If you are making a major change to your intranet or maybe a smaller improvement to it e.g. launching a new site, it is very wise to test it with some volunteers who can feedback and influence any refinements so it gives the best experience when launched.

One way to help you is to create an information architecture – a structure and menu to help people find their way around your intranet easily – to test with people who could benefit from this new information to be launched.

An online testing tool can take the guesswork out of information architecture and help you check where the right place should be as well as the most suitable headings.

I have found ‘tree testing’ – a usability technique for evaluating the findability of information – is a good way with a simple text version of your intranet structure and hierarchy.  You can also use it to test the structure of a new site to check the content and headings are shown in the best way.

A small amount of funding for online testing can save you the time and effort second guessing where people may expect to find your content.  It will also help people who need to use your information having a better experience.

Can you recommend a tool that has helped you?

Good governance signals right mobile direction

In my previous post in this series on mobile I asked ‘Why you need a mobile strategy‘ and showed that mobile is one of the key drivers for the transformation of intranets into digital workplaces which could become mobile workplaces but progress is patchy.  It is no surprise if I say setting the right direction for your organisation with mobile is critical.  Having some good governance principles helps you to continue in the right way and underpin your strategy.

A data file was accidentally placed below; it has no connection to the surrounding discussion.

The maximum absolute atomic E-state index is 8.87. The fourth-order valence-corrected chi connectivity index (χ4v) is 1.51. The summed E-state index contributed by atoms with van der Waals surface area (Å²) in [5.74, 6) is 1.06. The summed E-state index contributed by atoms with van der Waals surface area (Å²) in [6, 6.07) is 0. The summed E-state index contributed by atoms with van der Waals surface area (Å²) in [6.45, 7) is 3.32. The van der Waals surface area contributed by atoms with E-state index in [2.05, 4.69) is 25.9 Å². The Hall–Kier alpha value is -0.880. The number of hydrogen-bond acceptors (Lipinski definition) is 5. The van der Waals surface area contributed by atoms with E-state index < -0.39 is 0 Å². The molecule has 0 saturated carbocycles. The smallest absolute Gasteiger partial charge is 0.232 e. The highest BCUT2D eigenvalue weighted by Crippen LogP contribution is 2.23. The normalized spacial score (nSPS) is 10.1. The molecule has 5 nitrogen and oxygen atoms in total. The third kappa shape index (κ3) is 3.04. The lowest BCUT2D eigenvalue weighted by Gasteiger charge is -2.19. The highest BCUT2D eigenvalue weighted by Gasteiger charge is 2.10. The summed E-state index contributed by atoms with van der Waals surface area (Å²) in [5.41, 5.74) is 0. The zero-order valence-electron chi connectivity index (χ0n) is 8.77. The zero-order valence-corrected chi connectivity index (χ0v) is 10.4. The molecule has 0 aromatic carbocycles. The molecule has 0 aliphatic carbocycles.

Mobile governance principles

You need to have the following in place:

  1. A champion who will sponsor your strategy and the direction you take
  2. Stakeholders who represent your organisation’s key business areas and functions with the right decision-making authority
  3. Roles and responsibilities that include meeting the needs of mobile users
  4. Standards for owners of content and tools to follow so mobile devices can easily use these

Mobile standards

You need to have standards consistently but appropriately applied for mobile content and apps.  This may mean a change of focus to how your publishing standards are applied to how content is already used.  I will focus on three standards which are most important to a good mobile experience:

Security

It is critical to protect the intellectual property and commercial interests of your organisation.  It is also important to make the method of accessing content and apps from a mobile device secure and easy to do.  It is no good having several logins with different passwords just to quickly look up a person’s contact details you need to quickly check something with just before you enter a meeting.  People just won’t have the time and patience to follow this method.

But you do need some intelligent software working in the background to ensure you know who is accessing content with a mobile device.  Getting the balance right between these two needs is sometimes delicate to achieve but essential for the benefits of mobile use to be achieved.

BYOD

Bring your own device is increasingly seen as important to employers and employees.  It offers businesses opportunities and productivity benefits if it can be successfully introduced.  It manages the threats from wider security systems by having processes to monitor these.  You need a BYOD policy for mobile devices coming onto the network that may not have been checked.  By a combination of tools to implement it and educating and building trust with employees on how to use mobile devices this can help.

Usability

This is even more important than usual because of the smaller and different screen sizes for mobile devices.  Think about the difference in size of screens between a smartphone, tablet, and laptop.  Yet you will need mobile workers to be able to use the device that is best for their needs.  You need to get your content editors and apps developers to think about mobile first when designing how people need to use their information or apps for their work.  This may be some mind and culture change for some people!

The interface for each device needs to be clean, simple, with any key functionality easy to find and use and unnecessary links, extra content, and functionality stripped out.  Always test with mobile users at each stage of development and before launching to check it will meet their needs.

My last post in this series will focus on the mobile experience.